According to the American Association of Medical Colleges, the United States will face a major healthcare threat within the next decade: a significant shortage of qualified medical professionals. The AAMC predicts that by 2025, US healthcare systems will be short approximately 130,600 physicians needed to meet growing patient demand. As hospitals face a potentially dire doctor deficit, experts are posing a key question: are we putting unreasonable amounts of pressure on our healthcare providers? Innovation advocate Dr. Noah Minskoff, life coach Viraj Yadav, and emergency physician Leana Wen weigh in on some of the largest challenges facing healthcare professionals, and the large-scale changes required to overcome them.
Rigorous Educational Requirements, Demanding Workday Hours
The Bureau of Labor Statistics reports in its Occupational Outlook Handbook that physicians and surgeons must adhere to rigorous requirements during educational and practical career preparation. Virtually all health professionals face 8 years of undergraduate and medical schooling coupled with a 3- to 8-year residency or practical internship. Even a basic healthcare education includes “undergraduate work in biology, chemistry, physics, mathematics, and English,” a course load that may scare away potential physicians and surgeons when contrasted with the lighter requirements offered by non-medical degree programs.
According to the Bureau, students will begin to experience the pressures of their future profession while they advance their educations. “Medical schools are highly competitive,” the Bureau reports, and schools tend to weigh not only educational performance but also letters of recommendation, extracurricular, and even personality traits. That means that students who are entering an undergraduate program at age 18, 19, or 20 must be willing to tackle the practical rigors of screening and job applications long before the majority of their peers.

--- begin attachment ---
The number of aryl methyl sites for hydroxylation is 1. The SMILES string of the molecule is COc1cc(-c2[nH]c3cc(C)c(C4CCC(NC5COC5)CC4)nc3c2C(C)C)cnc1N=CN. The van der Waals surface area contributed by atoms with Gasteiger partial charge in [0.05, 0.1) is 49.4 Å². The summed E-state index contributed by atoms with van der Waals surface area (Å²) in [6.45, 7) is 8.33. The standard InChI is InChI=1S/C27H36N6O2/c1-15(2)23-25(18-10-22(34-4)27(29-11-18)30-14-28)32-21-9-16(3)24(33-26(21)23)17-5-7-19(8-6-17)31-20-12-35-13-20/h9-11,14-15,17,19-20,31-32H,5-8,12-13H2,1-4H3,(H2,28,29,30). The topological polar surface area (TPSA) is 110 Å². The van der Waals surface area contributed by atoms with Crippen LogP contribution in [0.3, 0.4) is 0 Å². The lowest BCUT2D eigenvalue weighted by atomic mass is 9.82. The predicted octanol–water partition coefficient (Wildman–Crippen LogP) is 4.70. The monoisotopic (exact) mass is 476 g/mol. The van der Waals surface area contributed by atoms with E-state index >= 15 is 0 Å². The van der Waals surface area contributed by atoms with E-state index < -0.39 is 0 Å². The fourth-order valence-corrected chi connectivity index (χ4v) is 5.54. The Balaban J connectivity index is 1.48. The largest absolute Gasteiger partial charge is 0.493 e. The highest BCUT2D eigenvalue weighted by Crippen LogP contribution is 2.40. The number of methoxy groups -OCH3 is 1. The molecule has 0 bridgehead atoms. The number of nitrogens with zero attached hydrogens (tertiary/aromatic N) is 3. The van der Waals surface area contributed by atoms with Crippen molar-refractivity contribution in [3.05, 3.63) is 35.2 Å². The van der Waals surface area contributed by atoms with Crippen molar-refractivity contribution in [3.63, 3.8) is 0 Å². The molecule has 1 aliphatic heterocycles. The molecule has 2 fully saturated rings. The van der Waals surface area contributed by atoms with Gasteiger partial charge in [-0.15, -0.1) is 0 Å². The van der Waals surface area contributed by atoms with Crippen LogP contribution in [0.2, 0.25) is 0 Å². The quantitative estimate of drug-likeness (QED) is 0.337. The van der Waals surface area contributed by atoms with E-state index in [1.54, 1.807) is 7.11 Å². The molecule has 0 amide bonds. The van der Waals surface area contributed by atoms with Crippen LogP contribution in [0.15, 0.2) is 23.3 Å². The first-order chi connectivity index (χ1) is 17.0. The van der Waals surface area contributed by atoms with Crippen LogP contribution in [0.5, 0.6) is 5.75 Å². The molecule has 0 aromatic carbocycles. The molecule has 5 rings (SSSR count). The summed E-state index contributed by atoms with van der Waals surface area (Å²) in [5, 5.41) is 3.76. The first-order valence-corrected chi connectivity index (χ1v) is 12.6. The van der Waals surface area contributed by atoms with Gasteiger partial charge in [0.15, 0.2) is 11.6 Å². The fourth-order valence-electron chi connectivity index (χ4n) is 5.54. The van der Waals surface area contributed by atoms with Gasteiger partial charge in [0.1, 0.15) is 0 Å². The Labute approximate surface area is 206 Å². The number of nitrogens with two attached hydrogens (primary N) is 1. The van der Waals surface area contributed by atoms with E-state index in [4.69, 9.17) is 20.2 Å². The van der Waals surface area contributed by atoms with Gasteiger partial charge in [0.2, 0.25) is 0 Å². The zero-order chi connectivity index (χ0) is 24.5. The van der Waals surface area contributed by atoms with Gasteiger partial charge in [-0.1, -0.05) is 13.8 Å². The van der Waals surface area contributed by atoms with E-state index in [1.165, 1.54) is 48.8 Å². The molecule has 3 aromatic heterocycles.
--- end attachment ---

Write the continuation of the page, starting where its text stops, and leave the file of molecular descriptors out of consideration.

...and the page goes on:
Resistance to Innovation
Dr. Noah Minskoff, a physician who works primarily with biotechnology and consumer-facing healthcare, believes that administrative red tape prevents the sort of large-scale industry innovation that would drive better performance and lower rates of dissatisfaction among doctors. “There is so much pressure on the healthcare system to increase efficiency and reduce cost,” says Dr. Minskoff. “Organizations expect a physician to carve out time, money, and energy to bring better tech to a patient, in a time when doctors are also expected to see more patients than ever before, and in less time than ever before. It’s no wonder there’s a lack of broad physician-driven innovation in healthcare.”
Dr. Minskoff believes that increased administrative management in the healthcare field has led to a defensive style of delivery. “There’s been a shift towards a practice of evidence-based medicine, which begins to look a lot like evidence based defensive medicine,” he notes. “That tendency might have closed some inroads for innovation.”
From a practical perspective, Dr. Minskoff notes that physicians are increasingly instructed to use scholarly articles or studies to drive their patient decisions. As a result, he sees “an enormous resistance in trying something new or innovative” among practicing physicians.
Stress and Daily Pressure
Viraj Yadav, a life coach and member of the British Psychological Society, believes that modern doctors face levels of daily pressure that are difficult for non-medical workers to comprehend. “Doctors face extraordinary amounts of stress on a daily basis,” Yadav writes, including “traumatic situations and life-altering events.” Yadav believes that even for medical professionals working in top-of-the-line facilities, “stress is the one threat that can never be avoided.”